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Running for the train is something most people want to avoid, but for a small group of die-hard railway enthusiasts in Sydney, it's all part of the fun.
Every few months members of the Train Race Challenges Sydney group attempt to visit all of Sydney's 178 train stations in a single day. This is called the All Stations Train Race.
Database consultant Colin Burnett is the current record holder, with a time of is 15 hours, 54 minutes and 14 seconds. He set this on March 23, 2016, and has been trying to break it ever since.
"A lot of it is in the preparation of the race rather than actually doing it. Doing it is just showing that it can actually be done. But trying to work it out is really difficult," Mr Burnett explains.
To find the fastest possible route throughout the rail network, Mr Burnett has entered all the stations with corresponding timetables into a spreadsheet. Using his IT skills he developed a macro — a set of programming instructions stored in code — to crawl across his timetabled spreadsheet to investigate all the possible permutations across all stations.
There are more than 50 million possible combinations.
"It's a challenge … if it was easy there wouldn't be any point to doing it," Mr Burnett says.
According to the rule book developed by organisers, planning is everything:
"You cannot attempt this race by simply catching a train and hoping for what comes next," it states.
Anyone attempting The All Stations Train Race must visit each of Sydney's 178 stations in as short a time as possible, using only scheduled train services beginning at 4am. The race time itself is measured from when your first train leaves Central Station, to when your last train pulls into Central Station.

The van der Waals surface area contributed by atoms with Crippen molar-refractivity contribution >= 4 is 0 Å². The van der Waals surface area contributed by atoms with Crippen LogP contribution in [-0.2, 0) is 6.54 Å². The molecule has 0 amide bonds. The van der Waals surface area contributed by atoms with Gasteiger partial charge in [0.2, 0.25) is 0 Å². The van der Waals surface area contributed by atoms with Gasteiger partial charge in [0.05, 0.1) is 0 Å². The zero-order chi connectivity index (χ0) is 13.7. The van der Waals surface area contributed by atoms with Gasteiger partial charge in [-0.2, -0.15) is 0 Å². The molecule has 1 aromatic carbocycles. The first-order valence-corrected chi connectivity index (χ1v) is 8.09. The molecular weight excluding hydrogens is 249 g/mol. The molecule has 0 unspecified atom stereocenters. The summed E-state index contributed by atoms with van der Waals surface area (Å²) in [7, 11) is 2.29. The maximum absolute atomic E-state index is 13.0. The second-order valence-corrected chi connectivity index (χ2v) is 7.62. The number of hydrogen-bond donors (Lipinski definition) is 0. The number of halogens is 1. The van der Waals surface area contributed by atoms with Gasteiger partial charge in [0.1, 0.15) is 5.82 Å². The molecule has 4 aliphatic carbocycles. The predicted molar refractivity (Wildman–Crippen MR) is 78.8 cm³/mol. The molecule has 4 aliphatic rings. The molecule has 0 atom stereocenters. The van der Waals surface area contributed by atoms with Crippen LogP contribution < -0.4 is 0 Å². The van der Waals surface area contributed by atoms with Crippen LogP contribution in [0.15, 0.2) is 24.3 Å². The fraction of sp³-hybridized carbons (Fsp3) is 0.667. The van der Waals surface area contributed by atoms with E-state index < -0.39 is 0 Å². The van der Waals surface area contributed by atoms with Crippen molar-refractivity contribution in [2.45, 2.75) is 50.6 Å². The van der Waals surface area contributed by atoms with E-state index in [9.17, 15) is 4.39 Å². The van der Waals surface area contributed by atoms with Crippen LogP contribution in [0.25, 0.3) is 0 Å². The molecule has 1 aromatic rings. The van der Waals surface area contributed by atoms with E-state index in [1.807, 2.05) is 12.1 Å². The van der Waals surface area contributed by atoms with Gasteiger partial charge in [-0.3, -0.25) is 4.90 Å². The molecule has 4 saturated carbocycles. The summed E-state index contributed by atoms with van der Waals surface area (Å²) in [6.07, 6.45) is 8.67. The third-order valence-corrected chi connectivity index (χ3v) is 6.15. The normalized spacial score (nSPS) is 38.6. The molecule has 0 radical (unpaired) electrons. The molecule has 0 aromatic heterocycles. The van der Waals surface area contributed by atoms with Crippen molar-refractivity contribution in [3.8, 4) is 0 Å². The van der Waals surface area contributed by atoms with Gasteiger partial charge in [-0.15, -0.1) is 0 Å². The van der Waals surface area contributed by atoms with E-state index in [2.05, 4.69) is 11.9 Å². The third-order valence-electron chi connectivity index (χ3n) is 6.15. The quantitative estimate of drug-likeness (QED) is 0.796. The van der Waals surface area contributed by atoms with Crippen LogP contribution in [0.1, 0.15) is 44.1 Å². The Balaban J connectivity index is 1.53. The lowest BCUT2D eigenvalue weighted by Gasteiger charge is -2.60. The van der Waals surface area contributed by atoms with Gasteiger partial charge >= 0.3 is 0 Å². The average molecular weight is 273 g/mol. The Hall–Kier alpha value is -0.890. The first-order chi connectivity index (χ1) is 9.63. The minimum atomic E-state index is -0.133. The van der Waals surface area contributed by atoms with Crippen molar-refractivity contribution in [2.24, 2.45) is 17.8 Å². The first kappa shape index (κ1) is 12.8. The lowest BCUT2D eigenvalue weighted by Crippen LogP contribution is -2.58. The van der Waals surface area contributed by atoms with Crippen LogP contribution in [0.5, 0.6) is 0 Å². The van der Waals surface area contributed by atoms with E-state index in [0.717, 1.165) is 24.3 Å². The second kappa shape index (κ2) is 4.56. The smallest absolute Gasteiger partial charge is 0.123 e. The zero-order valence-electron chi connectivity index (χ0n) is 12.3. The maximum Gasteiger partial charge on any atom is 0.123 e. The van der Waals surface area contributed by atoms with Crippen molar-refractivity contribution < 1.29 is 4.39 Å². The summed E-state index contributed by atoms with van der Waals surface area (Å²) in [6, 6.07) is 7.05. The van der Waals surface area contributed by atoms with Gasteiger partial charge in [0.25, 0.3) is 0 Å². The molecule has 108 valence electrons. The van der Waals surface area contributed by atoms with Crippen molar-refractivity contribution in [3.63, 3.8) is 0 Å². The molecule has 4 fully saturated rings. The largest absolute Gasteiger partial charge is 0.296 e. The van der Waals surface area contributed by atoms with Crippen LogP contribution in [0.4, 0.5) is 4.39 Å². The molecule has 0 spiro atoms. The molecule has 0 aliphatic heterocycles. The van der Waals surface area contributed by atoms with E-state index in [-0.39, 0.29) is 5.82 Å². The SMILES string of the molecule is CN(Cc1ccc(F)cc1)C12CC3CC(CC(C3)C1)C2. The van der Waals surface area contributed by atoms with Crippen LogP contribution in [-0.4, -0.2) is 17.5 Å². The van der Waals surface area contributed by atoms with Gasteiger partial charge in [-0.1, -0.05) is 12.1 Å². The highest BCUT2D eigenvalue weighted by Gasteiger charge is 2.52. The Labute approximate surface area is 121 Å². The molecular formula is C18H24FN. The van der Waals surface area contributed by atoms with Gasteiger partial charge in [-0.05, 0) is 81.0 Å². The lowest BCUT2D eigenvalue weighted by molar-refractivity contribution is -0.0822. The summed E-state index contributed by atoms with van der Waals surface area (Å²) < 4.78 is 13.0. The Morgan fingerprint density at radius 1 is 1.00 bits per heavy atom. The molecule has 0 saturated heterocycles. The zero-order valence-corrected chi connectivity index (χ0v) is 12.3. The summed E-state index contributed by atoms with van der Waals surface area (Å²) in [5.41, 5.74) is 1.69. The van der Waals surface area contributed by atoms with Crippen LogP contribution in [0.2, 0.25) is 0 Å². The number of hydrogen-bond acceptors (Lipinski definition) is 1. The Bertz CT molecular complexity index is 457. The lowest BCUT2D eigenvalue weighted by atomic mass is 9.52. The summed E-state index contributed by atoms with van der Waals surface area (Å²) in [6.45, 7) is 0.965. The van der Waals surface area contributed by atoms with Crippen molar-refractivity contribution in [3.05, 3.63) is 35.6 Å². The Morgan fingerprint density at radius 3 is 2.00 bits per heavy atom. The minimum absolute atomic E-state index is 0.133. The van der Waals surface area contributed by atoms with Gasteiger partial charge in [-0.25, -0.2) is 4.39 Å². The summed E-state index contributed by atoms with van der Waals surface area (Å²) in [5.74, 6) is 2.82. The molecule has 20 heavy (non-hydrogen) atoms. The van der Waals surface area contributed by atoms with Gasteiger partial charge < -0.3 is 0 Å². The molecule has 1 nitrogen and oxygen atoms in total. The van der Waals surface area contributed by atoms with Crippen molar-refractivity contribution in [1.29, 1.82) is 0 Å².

You don't need to get out at each station, but the train must stop there at least once on your journey.
John Darcy, one of the event's main organisers, likens the challenge to running a marathon or climbing a mountain.
"There's a lot of planning and purpose that goes into it. So the motivation is the achievement of making that all come together and making it all work."
"Given that we've been doing this over a length of time, the planning is at a fairly mature stage. It's just a matter of tinkering and checking the timetables for possible changes to the plans that we've already put together."
Racing the rails isn't unique to Sydney.
London has The Tube Challenge, consisting of 270 stations, and New York has the Rapid Transit Challenge. Both are officially recognised by Guinness World Records.
"We're a poor relative of them. A few years ago I wrote to Guinness [World Records] and asked if they would recognise our record and they said no," Mr Darcy says.
"It's something as old as the hills really. There's been trains in Sydney since 1855 and I'm sure in 1856 someone was trying to see how fast they could get from one end to the other."
Sydney competitors must keep a photo log of their trip, taking photos at certain key stations to prove they have passed along all train routes. Posting the images intermittently on social media, they can then check in on the progress of fellow racers.
Colin's latest attempt on July 21, clocked in at 17 hours, 10 minutes and 22 seconds. Despite having beaten six other competitors on the day, he was still far from his original record due to train delays and rail works.
"If the train coming in is late, and the one going out isn't, it's all over," Mr Burnett says.
This article first appeared on www.abc.net.au
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